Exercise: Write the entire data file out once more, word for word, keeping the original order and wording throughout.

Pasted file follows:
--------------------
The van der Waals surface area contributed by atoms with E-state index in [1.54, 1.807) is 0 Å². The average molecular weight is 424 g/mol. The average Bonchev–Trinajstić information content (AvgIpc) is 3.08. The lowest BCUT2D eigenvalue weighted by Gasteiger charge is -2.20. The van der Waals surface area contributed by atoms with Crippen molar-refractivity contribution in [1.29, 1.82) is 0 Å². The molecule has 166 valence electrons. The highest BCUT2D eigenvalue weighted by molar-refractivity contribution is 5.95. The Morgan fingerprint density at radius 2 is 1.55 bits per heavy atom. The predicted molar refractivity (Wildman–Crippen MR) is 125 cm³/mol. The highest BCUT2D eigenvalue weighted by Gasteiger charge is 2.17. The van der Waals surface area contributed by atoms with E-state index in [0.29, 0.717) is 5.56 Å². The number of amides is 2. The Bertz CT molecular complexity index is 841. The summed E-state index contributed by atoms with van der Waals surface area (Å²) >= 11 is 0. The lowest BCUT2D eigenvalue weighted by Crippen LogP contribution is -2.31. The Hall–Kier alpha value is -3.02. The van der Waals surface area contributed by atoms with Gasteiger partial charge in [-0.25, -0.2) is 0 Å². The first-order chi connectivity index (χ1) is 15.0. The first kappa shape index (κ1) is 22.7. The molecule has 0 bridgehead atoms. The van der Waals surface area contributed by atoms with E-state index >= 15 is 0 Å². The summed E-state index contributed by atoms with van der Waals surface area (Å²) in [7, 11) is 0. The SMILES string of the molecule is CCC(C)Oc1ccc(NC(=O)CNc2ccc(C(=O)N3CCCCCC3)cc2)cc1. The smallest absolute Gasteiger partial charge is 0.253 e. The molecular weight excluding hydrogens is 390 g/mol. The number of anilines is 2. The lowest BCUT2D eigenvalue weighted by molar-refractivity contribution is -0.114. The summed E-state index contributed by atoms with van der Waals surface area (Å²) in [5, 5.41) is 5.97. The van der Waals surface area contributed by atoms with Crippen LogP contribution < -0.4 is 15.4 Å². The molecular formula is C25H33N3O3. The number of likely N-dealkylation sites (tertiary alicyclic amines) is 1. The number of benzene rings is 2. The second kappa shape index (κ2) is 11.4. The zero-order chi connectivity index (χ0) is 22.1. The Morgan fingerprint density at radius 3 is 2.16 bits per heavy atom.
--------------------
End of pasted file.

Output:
The van der Waals surface area contributed by atoms with E-state index in [1.54, 1.807) is 0 Å². The average molecular weight is 424 g/mol. The average Bonchev–Trinajstić information content (AvgIpc) is 3.08. The lowest BCUT2D eigenvalue weighted by Gasteiger charge is -2.20. The van der Waals surface area contributed by atoms with Crippen molar-refractivity contribution in [1.29, 1.82) is 0 Å². The molecule has 166 valence electrons. The highest BCUT2D eigenvalue weighted by molar-refractivity contribution is 5.95. The Morgan fingerprint density at radius 2 is 1.55 bits per heavy atom. The predicted molar refractivity (Wildman–Crippen MR) is 125 cm³/mol. The highest BCUT2D eigenvalue weighted by Gasteiger charge is 2.17. The van der Waals surface area contributed by atoms with E-state index in [0.29, 0.717) is 5.56 Å². The number of amides is 2. The Bertz CT molecular complexity index is 841. The summed E-state index contributed by atoms with van der Waals surface area (Å²) >= 11 is 0. The lowest BCUT2D eigenvalue weighted by Crippen LogP contribution is -2.31. The Hall–Kier alpha value is -3.02. The van der Waals surface area contributed by atoms with Gasteiger partial charge in [-0.25, -0.2) is 0 Å². The first-order chi connectivity index (χ1) is 15.0. The first kappa shape index (κ1) is 22.7. The molecule has 0 bridgehead atoms. The van der Waals surface area contributed by atoms with E-state index >= 15 is 0 Å². The summed E-state index contributed by atoms with van der Waals surface area (Å²) in [7, 11) is 0. The SMILES string of the molecule is CCC(C)Oc1ccc(NC(=O)CNc2ccc(C(=O)N3CCCCCC3)cc2)cc1. The smallest absolute Gasteiger partial charge is 0.253 e. The molecular weight excluding hydrogens is 390 g/mol. The number of anilines is 2. The lowest BCUT2D eigenvalue weighted by molar-refractivity contribution is -0.114. The summed E-state index contributed by atoms with van der Waals surface area (Å²) in [5, 5.41) is 5.97. The van der Waals surface area contributed by atoms with Crippen LogP contribution < -0.4 is 15.4 Å². The molecular formula is C25H33N3O3. The number of likely N-dealkylation sites (tertiary alicyclic amines) is 1. The number of benzene rings is 2. The second kappa shape index (κ2) is 11.4. The zero-order chi connectivity index (χ0) is 22.1. The Morgan fingerprint density at radius 3 is 2.16 bits per heavy atom.